Last week I found myself doing what I have done nearly every morning for the past six decades: taking a shower. The routine of the shower, what to do, where to stand, which way to turn, are all so familiar to me. I shower on autopilot, almost without any thought at all.
But then, as I almost always do, I began thinking. The voice inside my head powered up. The shower quickly vanished. I found myself getting keyed up for the day ahead, my inner voice rehearsing a conversation that has never, will never, go the way I want, trying to score the points that only I can imagine will bring me comfort and satisfaction.
And then something strange happened. Partway through my inner speech, I caught myself. As I began the next round of scrubbing, I picked up the soap and silently greeted it. “Hello, soap!” My eloquent, impassioned diatribe against the injustices in my life was gone.
I felt the water raining down on me and greeted it too. “Hello, water!” I felt transformed. Back in the shower. With everything I needed in that moment. And a feeling of gratitude for the simple joys of a too-often taken-for-granted morning shower.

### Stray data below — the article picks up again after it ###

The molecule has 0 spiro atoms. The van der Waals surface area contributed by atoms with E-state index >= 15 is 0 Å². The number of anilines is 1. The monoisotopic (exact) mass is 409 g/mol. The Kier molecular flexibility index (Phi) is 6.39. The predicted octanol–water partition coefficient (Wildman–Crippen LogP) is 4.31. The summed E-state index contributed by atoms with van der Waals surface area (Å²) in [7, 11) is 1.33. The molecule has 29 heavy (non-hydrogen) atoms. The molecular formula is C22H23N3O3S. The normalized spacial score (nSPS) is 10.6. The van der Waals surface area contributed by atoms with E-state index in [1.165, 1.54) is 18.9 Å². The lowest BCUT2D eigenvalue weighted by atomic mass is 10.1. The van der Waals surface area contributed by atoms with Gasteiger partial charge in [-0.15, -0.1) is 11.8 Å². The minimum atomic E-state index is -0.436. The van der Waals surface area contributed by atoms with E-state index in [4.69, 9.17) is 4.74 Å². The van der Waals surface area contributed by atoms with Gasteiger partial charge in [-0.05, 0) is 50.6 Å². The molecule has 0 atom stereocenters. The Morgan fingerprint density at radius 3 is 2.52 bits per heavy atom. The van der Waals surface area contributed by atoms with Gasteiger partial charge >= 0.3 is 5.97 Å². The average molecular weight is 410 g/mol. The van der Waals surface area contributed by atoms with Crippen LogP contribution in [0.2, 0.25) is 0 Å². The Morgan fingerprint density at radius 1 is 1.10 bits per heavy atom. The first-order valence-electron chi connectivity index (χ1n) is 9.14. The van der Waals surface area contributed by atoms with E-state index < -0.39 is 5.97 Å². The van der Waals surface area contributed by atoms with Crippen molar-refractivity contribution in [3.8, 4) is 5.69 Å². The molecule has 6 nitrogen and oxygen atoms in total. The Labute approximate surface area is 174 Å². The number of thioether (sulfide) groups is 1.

Perhaps it could also be “Hello thought”. It seems that we have little or no control over the contents of thought; thoughts “come and go, speaking of Michelangelo”. But then a sense of ‘me’ seems to claim ownership or to rail against thoughts, but surely a vast web of causation and condition has to do with the arising of any thought. I suppose that for most of us, the discipline of letting go of thoughts and returning to present experience like awareness of breathing, is necessary in order to appreciate that arising thoughts needn’t be rejected (nor, of course held onto). Also, it does seem to me–and I think I read this somewhere–that in any ‘present’ encounter, whether of sensory perception or thought, the falling away is almost simultaneous with the arising.
And the soap and the water said “Hello” back,